In California, the average age of agricultural workers is 41 years old, this implies that there are workers who are 60, others 62 or older, and continue working in the field harvesting vegetables, with salaries that are not enough to guarantee a retirement. .

The average salary of farm workers in the United States is 14.62 dollars, around 20 thousand dollars a year, which prohibits them from covering other expenses, while their access to health is limited, so any medical service run on your own.

?This article highlights that the little savings that workers have are being saved for their funeral expenses. There is even a woman who mentions: I will surely die in the countryside and she has her savings there so they can bury her.?added Anna Lee Mraz. 

In California, Oregon and Washington, undocumented farmworkers have the right to health care and overtime pay. But most states don't offer them any benefits.

For decades, retirement was not an issue, with farmworkers crossing the US-Mexico border for the harvest and then returning home until it was time to start again the next season. But this type of circular migration became increasingly risky and costly as successive U.S. presidents, starting in the 1990s, implemented barriers, placing technology and agents along the border to stem inflows. illegal.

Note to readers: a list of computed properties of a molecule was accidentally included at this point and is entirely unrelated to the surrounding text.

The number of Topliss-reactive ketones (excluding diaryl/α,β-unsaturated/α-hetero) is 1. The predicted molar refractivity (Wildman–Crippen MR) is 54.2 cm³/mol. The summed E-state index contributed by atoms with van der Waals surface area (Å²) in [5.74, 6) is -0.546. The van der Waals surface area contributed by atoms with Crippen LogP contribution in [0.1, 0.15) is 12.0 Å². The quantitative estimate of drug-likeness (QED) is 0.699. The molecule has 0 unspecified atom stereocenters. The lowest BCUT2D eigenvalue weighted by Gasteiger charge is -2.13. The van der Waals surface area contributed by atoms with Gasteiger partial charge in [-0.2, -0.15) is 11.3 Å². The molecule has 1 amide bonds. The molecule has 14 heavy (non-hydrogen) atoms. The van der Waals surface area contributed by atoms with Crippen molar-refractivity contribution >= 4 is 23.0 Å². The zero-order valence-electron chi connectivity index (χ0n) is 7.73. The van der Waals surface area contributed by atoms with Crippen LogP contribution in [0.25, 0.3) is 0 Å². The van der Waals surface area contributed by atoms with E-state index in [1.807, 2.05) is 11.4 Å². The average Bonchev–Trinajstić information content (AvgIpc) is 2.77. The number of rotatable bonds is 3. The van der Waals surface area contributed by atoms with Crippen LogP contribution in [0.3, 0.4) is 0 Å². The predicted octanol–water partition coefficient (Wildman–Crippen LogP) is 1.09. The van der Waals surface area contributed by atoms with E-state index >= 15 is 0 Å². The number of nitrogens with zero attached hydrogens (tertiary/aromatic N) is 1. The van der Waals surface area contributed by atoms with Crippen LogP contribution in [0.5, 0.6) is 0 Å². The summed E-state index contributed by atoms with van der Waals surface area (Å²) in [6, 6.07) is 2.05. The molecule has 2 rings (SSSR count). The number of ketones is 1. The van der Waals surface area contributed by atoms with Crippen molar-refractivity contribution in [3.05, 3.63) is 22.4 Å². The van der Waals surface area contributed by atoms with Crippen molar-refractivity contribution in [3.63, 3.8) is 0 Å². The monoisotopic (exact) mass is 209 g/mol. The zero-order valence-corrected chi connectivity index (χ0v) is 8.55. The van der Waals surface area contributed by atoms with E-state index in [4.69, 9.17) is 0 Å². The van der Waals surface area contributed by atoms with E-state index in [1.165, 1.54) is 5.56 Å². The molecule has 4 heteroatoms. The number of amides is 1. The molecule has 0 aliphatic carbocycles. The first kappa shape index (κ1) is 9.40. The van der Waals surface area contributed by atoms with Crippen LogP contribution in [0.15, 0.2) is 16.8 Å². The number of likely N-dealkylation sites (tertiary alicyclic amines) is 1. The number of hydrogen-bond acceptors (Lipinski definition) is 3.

In the article by The New York Times, it is stated that In interviews last year, in California, Oregon, Georgia and Florida, many workers said they had no retirement plan, so they need to work to support their own expenses.

In most cases, workers pay income taxes by filing tax returns, however, it is not enough for them to obtain any benefit from it, since more than 40 percent of the country's agricultural workers do not have a status. legal immigration, according to estimates from the Department of Agriculture.

Farmworkers in 2020 earned an average of $14.62 per hour, according to the Economic Policy Institute.

There is the H-24 visa program for seasonal agricultural workers in the country, this way they can get to work and return to their country each season, however, this type of hiring does not apply to a retirement plan either.

Added to not having access or the possibility of having sufficient income to plan for retirement and a peaceful future, they face very regrettable housing conditions, where between 10 or 15 people live in the same house, sharing a bathroom, kitchen and other things. common areas; The bosses do not support the maintenance of these spaces, much less the provision of amenities.